Nevertheless, this study presents a mechanical-probabilistic approach based on the direct coupling of LDMC and MCS for the simulation of RC structures subjected to reinforcements’ corrosion. The robustness, accuracy and computational efficiency of the lumped damage modelling enable the probabilistic analysis through the direct coupling with the MCS Coelho et al. (2017). This coupled model, based on the improved version of the lumped damage theory, is one contribution of the present study. In addition to the probability of failure, the proposed formulation enables the determination of the progressive collapse modelling accounting for the uncertainties, which is its main contribution.
The general scheme for the stochastic simulation is presented in Fig. 5. For each simulation , the mechanical behaviour is modelled into a time step assuming the resistance decrease caused by the corrosion phenomena and the loading increment calculated from the extreme value theory. If the failure condition is achieved, the time step is reduced to determine the failure time accurately. After simulations, the probability of failure for each time instant is achieved with the Eq. 39.
4 The algorithm for the mechanical probabilistic modelling of RC corroded structures
The proposed methodology couples the mechanical and stochastic model to simulate the entire service life of RC structures. The output is the probability of failure, divided into two groups: the probability of failure for the whole structure and for each inelastic hinge (global and local probability of failure, respectively). These data are stored into vectors with 50 position, where each position means the probability of failure in one specific year. An overview of the entire algorithm, implemented using Fortran, is described in Algorithm 1.
The analysis starts by evaluating the initiation time using the diffusion coefficient described in Papadakis et al. (1992) and Papadakis et al. (1996) for chloride and carbonation corrosion, respectively. Since we want to access the probability of failure due to corrosive processes, the mechanical analysis starts only if the initiation time is less than 50 years. The mechanical analysis computes the global and local collapse time, shown in more details in Algorithm 2.
Since the mechanical analysis is inside the scope of a stochastic problem, the simulation starts by computing the load for a given time, using the Extreme Value theory. Next, the corrosion evolution law is applied to compute the corrosion state variable value () and then penalize the mechanical and geometric properties, such as the rebar cross-section area and the flexural stiffness. These updated parameters are employed in the inelastic analysis. The LDMC analysis per hinge uses the elastic predictor - inelastic corrector algorithm to identify which hinges are active or not, followed by the assembling of the finite elements and the nonlinear system’s solution.
The structural failure is given by the loss of stability characterized by the non-convergence of the nonlinear solver. In case of failure, the algorithm gets the time for the collapse of the whole structure. Even though the structure does not collapse, local failures are observed if the limit state function is violated. Such an equation is written as a function of threshold damage values as follows:
in which the acceptable damage adopted in this study is 0.5, which, according to Amorim et al. (2014), is the limit value for repair.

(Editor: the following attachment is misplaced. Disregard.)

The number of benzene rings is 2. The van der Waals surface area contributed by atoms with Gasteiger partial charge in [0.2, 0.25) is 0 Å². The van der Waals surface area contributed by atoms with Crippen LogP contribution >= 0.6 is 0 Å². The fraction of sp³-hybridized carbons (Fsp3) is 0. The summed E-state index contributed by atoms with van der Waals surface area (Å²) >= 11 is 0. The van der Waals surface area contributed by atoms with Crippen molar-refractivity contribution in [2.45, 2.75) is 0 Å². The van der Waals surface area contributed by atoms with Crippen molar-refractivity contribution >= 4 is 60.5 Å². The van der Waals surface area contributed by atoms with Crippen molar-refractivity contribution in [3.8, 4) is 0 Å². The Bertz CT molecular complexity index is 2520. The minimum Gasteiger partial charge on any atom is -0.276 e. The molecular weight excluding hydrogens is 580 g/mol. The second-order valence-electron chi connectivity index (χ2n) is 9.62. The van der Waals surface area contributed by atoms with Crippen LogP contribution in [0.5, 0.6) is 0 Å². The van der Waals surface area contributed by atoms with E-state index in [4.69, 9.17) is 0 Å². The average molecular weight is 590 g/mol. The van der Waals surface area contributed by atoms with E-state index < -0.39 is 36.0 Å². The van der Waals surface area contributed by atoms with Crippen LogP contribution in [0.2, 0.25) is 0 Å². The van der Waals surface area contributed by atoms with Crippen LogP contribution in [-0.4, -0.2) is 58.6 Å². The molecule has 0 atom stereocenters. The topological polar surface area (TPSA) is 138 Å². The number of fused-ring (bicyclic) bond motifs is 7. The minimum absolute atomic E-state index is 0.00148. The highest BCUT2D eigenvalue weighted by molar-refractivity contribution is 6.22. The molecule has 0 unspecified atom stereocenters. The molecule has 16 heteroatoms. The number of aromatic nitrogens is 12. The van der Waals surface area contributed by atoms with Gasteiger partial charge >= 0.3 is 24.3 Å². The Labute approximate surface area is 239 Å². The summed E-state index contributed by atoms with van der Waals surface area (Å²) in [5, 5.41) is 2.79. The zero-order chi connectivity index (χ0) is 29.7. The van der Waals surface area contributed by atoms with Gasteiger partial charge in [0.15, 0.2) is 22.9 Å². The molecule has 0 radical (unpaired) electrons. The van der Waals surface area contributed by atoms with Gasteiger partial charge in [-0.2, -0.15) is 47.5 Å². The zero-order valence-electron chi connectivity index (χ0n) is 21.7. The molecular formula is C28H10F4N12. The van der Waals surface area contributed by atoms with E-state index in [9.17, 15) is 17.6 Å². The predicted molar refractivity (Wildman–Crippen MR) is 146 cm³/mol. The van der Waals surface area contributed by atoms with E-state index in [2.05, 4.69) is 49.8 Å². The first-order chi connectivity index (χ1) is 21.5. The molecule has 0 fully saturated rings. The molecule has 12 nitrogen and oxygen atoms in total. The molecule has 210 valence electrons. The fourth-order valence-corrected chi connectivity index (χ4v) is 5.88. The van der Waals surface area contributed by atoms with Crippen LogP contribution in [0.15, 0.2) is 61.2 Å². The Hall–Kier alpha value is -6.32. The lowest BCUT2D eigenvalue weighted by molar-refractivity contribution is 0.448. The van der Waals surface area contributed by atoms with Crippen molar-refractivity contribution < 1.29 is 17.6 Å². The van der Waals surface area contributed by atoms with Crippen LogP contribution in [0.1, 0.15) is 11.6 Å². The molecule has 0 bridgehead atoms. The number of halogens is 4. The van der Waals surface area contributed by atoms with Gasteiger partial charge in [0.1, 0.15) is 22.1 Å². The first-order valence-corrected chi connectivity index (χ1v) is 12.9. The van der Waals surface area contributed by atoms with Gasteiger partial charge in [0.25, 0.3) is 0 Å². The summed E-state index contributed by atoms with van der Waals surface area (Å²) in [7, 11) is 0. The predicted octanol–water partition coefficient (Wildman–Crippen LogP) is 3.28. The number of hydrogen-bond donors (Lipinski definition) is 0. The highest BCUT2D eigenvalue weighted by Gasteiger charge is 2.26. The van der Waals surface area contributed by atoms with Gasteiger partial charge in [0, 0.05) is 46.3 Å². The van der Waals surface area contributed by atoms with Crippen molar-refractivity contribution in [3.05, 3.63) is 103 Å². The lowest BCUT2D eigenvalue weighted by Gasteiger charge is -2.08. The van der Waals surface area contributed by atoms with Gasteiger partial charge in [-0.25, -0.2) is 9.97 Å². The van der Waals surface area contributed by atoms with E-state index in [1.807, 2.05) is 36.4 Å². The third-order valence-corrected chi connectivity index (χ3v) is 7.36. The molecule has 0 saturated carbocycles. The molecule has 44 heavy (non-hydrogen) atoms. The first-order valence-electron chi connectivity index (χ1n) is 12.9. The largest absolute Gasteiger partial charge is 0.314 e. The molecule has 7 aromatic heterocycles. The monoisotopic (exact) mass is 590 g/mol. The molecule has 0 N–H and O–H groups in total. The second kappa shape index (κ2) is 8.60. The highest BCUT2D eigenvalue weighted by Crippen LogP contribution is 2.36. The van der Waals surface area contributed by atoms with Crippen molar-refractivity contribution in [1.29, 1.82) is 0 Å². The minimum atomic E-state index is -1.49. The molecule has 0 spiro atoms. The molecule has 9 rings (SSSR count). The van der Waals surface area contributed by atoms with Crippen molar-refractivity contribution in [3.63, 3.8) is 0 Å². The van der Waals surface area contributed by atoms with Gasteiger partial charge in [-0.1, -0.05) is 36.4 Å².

Defining the local failures per hinge enables the determination of the critical collapse path, i.e. the most probable failure path – and then, the progressive collapse can be analyzed into a realistic form.
Two applications demonstrate the robustness and efficiency of the proposed algorithm. The first application shows the mechanical-probabilistic analysis of a simply supported RC beam. The second one simulates a hyperstatic 2D RC frame. The statistical data utilized in both examples is summarized in Table 1.
It is worth mentioning that Otieno et al. (2012) establishes the mean and the standard deviation values for . The concentration of the corrosive agents into the environment ( and ) are based on the environmental measures performed by Albuquerque and Otoch (2005), which accounts for two north-east Brazilian cities.
The following deterministic parameters values were assumed: aggregate/cement ratio, 5, and aggregate, cement and water densities of 2560 kg/, 2500 kg/ and 1000 kg/, respectively. In both applications, the amount of Monte Carlo simulations per time step were utilized for assessing the probability of failure. Since the mechanical model is very efficient and fast, the computational time consuming was 11 hours for a serial code, using an ordinary desktop (16 GB RAM and Intel i7-2700K). Even fast, given the high number of simulations, this computational time can be reduced by doing code optimizations or paralellizing the loops - since this code is highly parallelizable code (i.e. the instructions can be executed independently).
5.1 Simply supported RC beam
The first application concerns a simply supported RC beam subjected to two equally distant concentrated loads. The design scheme is illustrated in Fig. 6, as well its respective finite element mesh. As presented in Fig. 6, solely four finite elements are required to accomplish accurately the mechanical-probabilistic analysis. For this mesh, the deterministic lumped damage approach has already demonstrated its accuracy compared to the experimental analysis Coelho et al. (2017).
The load process is represented by a stochastic approach. The mean load value is assumed as 20 kN, with a coefficient of variation (COV) of 10%. Table 2 informs the statistical properties for the additional random variables considered in this analysis. It is worth citing that the COV values for concrete cover, compressive resistance and rebar yielding are based on the study presented by Pellizzer et al. (2015).